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J Public Health (Oxf). 2014 Dec;36(4):684-92. doi: 10.1093/pubmed/fdt116. Epub 2013 Dec 8.

Completeness and usability of ethnicity data in UK-based primary care and hospital databases.

Author information

1
Department of Non-Communicable Disease Epidemiology, London School of Hygiene and Tropical Medicine, London WC1E 7HT, UK.
2
NHLI Division, Faculty of Medicine, International Centre for Circulatory Health, London W2 1LA, UK.
3
Department of Non-Communicable Disease Epidemiology, London School of Hygiene and Tropical Medicine, London WC1E 7HT, UK Utrecht Institute for Pharmaceutical Sciences, Utrecht University, Utrecht TB 3508, The Netherlands Medicines and Healthcare Products Regulatory Agency, LondonSW1W 9SZ, UK.
4
Department of Social Policy, London School of Economics and Political Science, London WC2A 2AE, UK.

Abstract

BACKGROUND:

Ethnicity recording across the National Health Service (NHS) has improved dramatically over the past decade. This study profiles the completeness, consistency and representativeness of routinely collected ethnicity data in both primary care and hospital settings.

METHODS:

Completeness and consistency of ethnicity recording was examined in the Clinical Practice Research Datalink (CPRD) and Hospital Episode Statistics (HES), and the ethnic breakdown of the CPRD was compared with that of the 2011 UK censuses.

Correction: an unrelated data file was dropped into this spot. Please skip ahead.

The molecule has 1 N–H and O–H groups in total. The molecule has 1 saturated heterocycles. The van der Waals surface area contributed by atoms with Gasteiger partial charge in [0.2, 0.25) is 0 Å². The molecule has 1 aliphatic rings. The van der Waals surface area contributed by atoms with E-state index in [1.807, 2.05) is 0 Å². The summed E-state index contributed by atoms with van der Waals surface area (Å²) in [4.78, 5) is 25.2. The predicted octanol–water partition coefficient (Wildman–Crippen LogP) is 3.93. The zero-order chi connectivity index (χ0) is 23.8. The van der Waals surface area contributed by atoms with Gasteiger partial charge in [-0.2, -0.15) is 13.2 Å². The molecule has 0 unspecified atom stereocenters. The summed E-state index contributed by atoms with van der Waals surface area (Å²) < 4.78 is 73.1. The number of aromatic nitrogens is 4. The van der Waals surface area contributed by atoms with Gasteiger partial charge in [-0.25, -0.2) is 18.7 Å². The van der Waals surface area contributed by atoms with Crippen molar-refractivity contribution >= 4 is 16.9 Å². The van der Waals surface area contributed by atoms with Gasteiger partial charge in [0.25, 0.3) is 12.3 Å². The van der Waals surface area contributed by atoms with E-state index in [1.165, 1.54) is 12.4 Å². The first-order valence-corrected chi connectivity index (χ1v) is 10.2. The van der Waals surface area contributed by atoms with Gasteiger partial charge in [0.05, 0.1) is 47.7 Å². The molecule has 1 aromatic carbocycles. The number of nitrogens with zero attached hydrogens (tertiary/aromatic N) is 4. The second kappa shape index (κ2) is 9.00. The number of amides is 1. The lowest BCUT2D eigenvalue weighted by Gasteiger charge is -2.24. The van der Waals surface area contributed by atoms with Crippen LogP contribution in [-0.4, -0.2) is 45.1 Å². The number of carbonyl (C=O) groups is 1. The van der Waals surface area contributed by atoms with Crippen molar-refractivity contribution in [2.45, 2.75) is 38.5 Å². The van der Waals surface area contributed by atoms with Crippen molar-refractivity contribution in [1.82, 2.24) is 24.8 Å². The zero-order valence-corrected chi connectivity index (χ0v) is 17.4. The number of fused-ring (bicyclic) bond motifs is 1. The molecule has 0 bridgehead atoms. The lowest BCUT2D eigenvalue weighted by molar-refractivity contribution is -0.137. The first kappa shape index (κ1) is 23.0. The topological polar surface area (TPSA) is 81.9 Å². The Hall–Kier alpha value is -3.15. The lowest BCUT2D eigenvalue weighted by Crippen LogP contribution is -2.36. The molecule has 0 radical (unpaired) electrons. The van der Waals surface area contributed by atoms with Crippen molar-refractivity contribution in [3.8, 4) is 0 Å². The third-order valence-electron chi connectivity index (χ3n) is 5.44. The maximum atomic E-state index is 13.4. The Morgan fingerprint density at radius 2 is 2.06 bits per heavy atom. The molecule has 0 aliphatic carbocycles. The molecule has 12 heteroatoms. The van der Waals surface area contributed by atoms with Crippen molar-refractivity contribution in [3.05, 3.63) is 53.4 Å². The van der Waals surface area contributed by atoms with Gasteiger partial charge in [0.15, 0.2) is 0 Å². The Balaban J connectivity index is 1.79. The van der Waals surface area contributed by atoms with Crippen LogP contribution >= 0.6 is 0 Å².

RESULTS:

27.1% of all patients in the CPRD (1990-2012) have ethnicity recorded. This proportion rises to 78.3% for patients registered since April 2006. The ethnic breakdown of the CPRD is comparable to the UK censuses. 79.4% of HES inpatients, 46.8% of outpatients and 26.8% of A&E patients had their ethnicity recorded. Amongst those with ethnicity recorded on >1 occasion, consistency was over 90% in all data sets except for HES inpatients. Combining CPRD and HES increased completeness to 97%, with 85% of patients having the same ethnicity recorded in both databases.

CONCLUSIONS:

Using CPRD ethnicity from 2006 onwards maximizes completeness and comparability with the UK population. High concordance within and across NHS sources suggests these data are of high value when examining the continuum of care. Poor completeness and consistency of A&E and outpatient data render these sources unreliable.

KEYWORDS:

epidemiology; ethnicity; methods

PMID:
24323951
PMCID:
PMC4245896
DOI:
10.1093/pubmed/fdt116
[Indexed for MEDLINE]
Free PMC Article

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